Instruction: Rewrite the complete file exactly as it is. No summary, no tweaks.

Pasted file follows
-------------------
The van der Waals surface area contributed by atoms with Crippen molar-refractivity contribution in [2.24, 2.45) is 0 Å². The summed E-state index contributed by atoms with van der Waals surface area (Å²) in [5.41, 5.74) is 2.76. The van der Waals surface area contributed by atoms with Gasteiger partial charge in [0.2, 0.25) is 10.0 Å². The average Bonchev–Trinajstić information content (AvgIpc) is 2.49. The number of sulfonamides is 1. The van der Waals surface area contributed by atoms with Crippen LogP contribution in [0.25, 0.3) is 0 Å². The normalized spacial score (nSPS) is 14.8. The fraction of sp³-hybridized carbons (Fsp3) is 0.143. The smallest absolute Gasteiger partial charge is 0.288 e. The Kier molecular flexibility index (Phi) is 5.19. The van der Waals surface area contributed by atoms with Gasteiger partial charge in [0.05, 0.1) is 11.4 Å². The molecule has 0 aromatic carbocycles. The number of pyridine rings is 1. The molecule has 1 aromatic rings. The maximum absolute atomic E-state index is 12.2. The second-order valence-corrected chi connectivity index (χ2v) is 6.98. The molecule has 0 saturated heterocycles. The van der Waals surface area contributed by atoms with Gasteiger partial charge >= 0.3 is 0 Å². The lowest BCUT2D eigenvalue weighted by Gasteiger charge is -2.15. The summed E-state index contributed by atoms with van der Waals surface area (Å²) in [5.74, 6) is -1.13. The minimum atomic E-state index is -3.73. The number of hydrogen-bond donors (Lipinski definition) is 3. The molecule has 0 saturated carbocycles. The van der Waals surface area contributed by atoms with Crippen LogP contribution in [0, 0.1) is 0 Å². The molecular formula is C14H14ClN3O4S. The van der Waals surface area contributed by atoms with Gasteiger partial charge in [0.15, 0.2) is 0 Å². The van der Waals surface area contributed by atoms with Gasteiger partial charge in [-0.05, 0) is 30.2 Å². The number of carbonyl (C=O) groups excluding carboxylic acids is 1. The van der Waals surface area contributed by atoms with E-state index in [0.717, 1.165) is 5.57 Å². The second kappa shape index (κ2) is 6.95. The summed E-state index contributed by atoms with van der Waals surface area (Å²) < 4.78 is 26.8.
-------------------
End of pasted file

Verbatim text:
The van der Waals surface area contributed by atoms with Crippen molar-refractivity contribution in [2.24, 2.45) is 0 Å². The summed E-state index contributed by atoms with van der Waals surface area (Å²) in [5.41, 5.74) is 2.76. The van der Waals surface area contributed by atoms with Gasteiger partial charge in [0.2, 0.25) is 10.0 Å². The average Bonchev–Trinajstić information content (AvgIpc) is 2.49. The number of sulfonamides is 1. The van der Waals surface area contributed by atoms with Crippen LogP contribution in [0.25, 0.3) is 0 Å². The normalized spacial score (nSPS) is 14.8. The fraction of sp³-hybridized carbons (Fsp3) is 0.143. The smallest absolute Gasteiger partial charge is 0.288 e. The Kier molecular flexibility index (Phi) is 5.19. The van der Waals surface area contributed by atoms with Gasteiger partial charge in [0.05, 0.1) is 11.4 Å². The molecule has 0 aromatic carbocycles. The number of pyridine rings is 1. The molecule has 1 aromatic rings. The maximum absolute atomic E-state index is 12.2. The second-order valence-corrected chi connectivity index (χ2v) is 6.98. The molecule has 0 saturated heterocycles. The van der Waals surface area contributed by atoms with Gasteiger partial charge >= 0.3 is 0 Å². The lowest BCUT2D eigenvalue weighted by Gasteiger charge is -2.15. The summed E-state index contributed by atoms with van der Waals surface area (Å²) in [5.74, 6) is -1.13. The minimum atomic E-state index is -3.73. The number of hydrogen-bond donors (Lipinski definition) is 3. The molecule has 0 saturated carbocycles. The van der Waals surface area contributed by atoms with Crippen LogP contribution in [0, 0.1) is 0 Å². The molecular formula is C14H14ClN3O4S. The van der Waals surface area contributed by atoms with Gasteiger partial charge in [0.15, 0.2) is 0 Å². The van der Waals surface area contributed by atoms with Gasteiger partial charge in [-0.05, 0) is 30.2 Å². The number of carbonyl (C=O) groups excluding carboxylic acids is 1. The van der Waals surface area contributed by atoms with E-state index in [0.717, 1.165) is 5.57 Å². The second kappa shape index (κ2) is 6.95. The summed E-state index contributed by atoms with van der Waals surface area (Å²) < 4.78 is 26.8.